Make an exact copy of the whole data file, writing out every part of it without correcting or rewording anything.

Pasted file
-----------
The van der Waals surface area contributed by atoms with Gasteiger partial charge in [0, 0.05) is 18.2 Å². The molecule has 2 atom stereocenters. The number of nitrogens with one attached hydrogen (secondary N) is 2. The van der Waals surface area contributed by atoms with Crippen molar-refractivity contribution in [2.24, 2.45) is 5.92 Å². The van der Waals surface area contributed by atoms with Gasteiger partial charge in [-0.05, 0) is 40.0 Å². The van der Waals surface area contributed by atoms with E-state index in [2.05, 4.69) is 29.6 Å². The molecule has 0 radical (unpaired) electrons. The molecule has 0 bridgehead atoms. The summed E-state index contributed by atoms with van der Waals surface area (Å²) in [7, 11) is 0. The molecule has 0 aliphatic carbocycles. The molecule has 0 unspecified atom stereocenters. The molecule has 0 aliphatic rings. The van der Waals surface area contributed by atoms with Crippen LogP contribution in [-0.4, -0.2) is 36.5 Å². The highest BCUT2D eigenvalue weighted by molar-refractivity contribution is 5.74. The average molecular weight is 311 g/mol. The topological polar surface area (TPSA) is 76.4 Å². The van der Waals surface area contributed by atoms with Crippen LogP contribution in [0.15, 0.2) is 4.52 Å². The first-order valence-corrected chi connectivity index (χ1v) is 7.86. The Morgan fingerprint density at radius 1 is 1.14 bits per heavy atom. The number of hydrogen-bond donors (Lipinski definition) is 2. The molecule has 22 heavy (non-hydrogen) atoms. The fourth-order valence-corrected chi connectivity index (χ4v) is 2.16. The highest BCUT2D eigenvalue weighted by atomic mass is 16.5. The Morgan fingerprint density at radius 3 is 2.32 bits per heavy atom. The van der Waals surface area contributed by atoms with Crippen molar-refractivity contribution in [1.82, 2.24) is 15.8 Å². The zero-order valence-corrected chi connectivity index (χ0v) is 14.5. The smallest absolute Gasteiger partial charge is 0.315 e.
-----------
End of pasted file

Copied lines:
The van der Waals surface area contributed by atoms with Gasteiger partial charge in [0, 0.05) is 18.2 Å². The molecule has 2 atom stereocenters. The number of nitrogens with one attached hydrogen (secondary N) is 2. The van der Waals surface area contributed by atoms with Crippen molar-refractivity contribution in [2.24, 2.45) is 5.92 Å². The van der Waals surface area contributed by atoms with Gasteiger partial charge in [-0.05, 0) is 40.0 Å². The van der Waals surface area contributed by atoms with E-state index in [2.05, 4.69) is 29.6 Å². The molecule has 0 radical (unpaired) electrons. The molecule has 0 bridgehead atoms. The summed E-state index contributed by atoms with van der Waals surface area (Å²) in [7, 11) is 0. The molecule has 0 aliphatic carbocycles. The molecule has 0 unspecified atom stereocenters. The molecule has 0 aliphatic rings. The van der Waals surface area contributed by atoms with Crippen LogP contribution in [-0.4, -0.2) is 36.5 Å². The highest BCUT2D eigenvalue weighted by molar-refractivity contribution is 5.74. The average molecular weight is 311 g/mol. The topological polar surface area (TPSA) is 76.4 Å². The van der Waals surface area contributed by atoms with Crippen LogP contribution in [0.15, 0.2) is 4.52 Å². The first-order valence-corrected chi connectivity index (χ1v) is 7.86. The Morgan fingerprint density at radius 1 is 1.14 bits per heavy atom. The number of hydrogen-bond donors (Lipinski definition) is 2. The molecule has 22 heavy (non-hydrogen) atoms. The fourth-order valence-corrected chi connectivity index (χ4v) is 2.16. The highest BCUT2D eigenvalue weighted by atomic mass is 16.5. The Morgan fingerprint density at radius 3 is 2.32 bits per heavy atom. The van der Waals surface area contributed by atoms with Crippen molar-refractivity contribution in [1.82, 2.24) is 15.8 Å². The zero-order valence-corrected chi connectivity index (χ0v) is 14.5. The smallest absolute Gasteiger partial charge is 0.315 e.